Chiapas not only taught me how to survive, it also inspired me to put at the service of others my talents, my profession and myself, because it is in the service of others that we find ourselvesThat was when I began to formulate a number of difficult questions. Why in the 21st century are people still dying of diseases for which the basic treatment is oral hydration? Why are health care and medical professionals not trained to understand the complexities of the system and to find real solutions for our vulnerable populations? Why does the place where a person is born still determine their physical and mental development?
At the end of my first year in Chiapas, I decided stay on for a second year working as an area supervisor. I wanted to achieve more and have some influence on the stakeholders and decision makers. Without realising it, I was no longer just a doctor working in the Sierra, I had become a godfather to a bunch of children who had very complex histories considering their young age. The people in the communities continued to invite us into their homes, offering us their coffee and even bringing us into their kitchens to share their festivities and memories, which I will carry with me forever.
One day, we had to accompany a team going to collect a patient in one of the villages furthest from the district centre. On the way (about 4 hours from the office), one of my colleagues—passionate in his enthusiasm for the struggle for health equity and social justice—started the discussion about whether global health was about driving across the mountains to deliver medications, or whether it was about patching up the gaps in the referral system with our own vehicles by using them as a kind of ambulance or taxi to transport patients, or whether global health should be about talking to the Ministry of Health because “they do not understand what happens in the communities”. It was at that moment I decided to stop what I was doing and to start looking for answers to all the questions that had been weighing me down for nearly two years.
And that was how I started on a different postgraduate adventure. I looked into a number of possible courses and the Master programme offered by the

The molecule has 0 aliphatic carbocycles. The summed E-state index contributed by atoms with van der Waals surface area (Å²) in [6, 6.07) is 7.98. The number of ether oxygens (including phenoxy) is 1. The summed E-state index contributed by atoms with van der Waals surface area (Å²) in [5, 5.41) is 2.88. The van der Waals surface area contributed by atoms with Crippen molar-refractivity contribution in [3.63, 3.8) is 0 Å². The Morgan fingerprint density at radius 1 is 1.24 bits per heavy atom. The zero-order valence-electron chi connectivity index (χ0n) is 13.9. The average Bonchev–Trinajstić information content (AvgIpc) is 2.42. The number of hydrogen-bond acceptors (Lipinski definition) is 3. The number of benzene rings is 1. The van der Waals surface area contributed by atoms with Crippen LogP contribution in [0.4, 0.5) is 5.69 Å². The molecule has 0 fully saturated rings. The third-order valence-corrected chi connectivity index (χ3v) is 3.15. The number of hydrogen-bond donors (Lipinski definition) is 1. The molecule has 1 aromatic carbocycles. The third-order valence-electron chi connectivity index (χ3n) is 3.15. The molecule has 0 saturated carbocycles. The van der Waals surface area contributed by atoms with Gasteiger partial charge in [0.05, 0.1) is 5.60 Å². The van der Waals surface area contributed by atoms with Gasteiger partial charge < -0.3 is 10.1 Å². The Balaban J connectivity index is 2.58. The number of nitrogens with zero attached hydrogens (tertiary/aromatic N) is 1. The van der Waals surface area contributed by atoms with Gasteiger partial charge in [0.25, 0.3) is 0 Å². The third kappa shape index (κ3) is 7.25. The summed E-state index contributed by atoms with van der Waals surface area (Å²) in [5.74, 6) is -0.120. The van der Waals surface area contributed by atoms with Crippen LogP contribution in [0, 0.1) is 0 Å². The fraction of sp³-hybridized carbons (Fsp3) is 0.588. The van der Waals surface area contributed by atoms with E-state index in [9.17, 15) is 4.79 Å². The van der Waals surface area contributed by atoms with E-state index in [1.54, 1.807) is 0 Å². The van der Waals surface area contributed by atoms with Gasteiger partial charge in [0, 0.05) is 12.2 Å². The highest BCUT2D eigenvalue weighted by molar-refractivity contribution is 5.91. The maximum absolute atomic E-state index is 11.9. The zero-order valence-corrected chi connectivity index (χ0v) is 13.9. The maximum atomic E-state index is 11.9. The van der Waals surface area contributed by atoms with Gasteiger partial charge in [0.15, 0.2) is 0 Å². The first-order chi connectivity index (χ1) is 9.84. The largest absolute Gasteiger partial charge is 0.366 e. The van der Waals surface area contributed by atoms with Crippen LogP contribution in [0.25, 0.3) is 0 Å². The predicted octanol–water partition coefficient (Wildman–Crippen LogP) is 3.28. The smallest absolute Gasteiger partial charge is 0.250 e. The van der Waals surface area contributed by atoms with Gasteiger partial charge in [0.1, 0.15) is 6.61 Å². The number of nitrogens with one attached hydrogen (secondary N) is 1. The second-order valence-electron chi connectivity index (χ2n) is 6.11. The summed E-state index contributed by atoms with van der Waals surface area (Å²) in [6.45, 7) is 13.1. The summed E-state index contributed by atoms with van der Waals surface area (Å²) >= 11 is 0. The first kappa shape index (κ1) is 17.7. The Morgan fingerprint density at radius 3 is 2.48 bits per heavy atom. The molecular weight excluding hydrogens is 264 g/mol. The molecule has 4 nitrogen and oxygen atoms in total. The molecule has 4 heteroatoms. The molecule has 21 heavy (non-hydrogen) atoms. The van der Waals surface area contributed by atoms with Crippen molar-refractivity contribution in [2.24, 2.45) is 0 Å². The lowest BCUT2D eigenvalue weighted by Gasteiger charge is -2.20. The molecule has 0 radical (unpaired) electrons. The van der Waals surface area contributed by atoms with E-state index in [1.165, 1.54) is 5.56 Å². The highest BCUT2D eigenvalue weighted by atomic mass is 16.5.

Barcelona Institute for Global Health was the one that appeared to be most in line with my particular interests and to be a programme that would allow me to build most effectively on my clinical background. The incredible contribution of the institute to world research, the calibre of the teaching staff and of the training modules have provided many answers and tools that I can use to engage with health as a global public good, as a question of social justice and as a universal right.
Finally, it is not important where we acquire our knowledge. Medicine, and our role as doctors and agents of change, must always be guided by our patients, especially those in vulnerable situations like my patients in Laguna del Cofre, like my “children”, like all those sometimes designated as the “end-users” of the service chain. This transformative experience has reminded me of the real function of medicine and also of the mission of each and every one of us in this world.
Chiapas not only taught me how to survive, it also inspired me to put at the service of others my talents, my profession and myself, because it is in the service of others that we find ourselves. And yes, global health is a difficult field, but as one of my tutors said to me: if the task was easy, it would already have been done; the fact that it is complicated means that we have to work to find ways to do it. Learn More
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[Luis Gerardo Castillo Cavazos is a Mexican doctor currently studying the ISGlobal-University of Barcelona Master of Global Health .]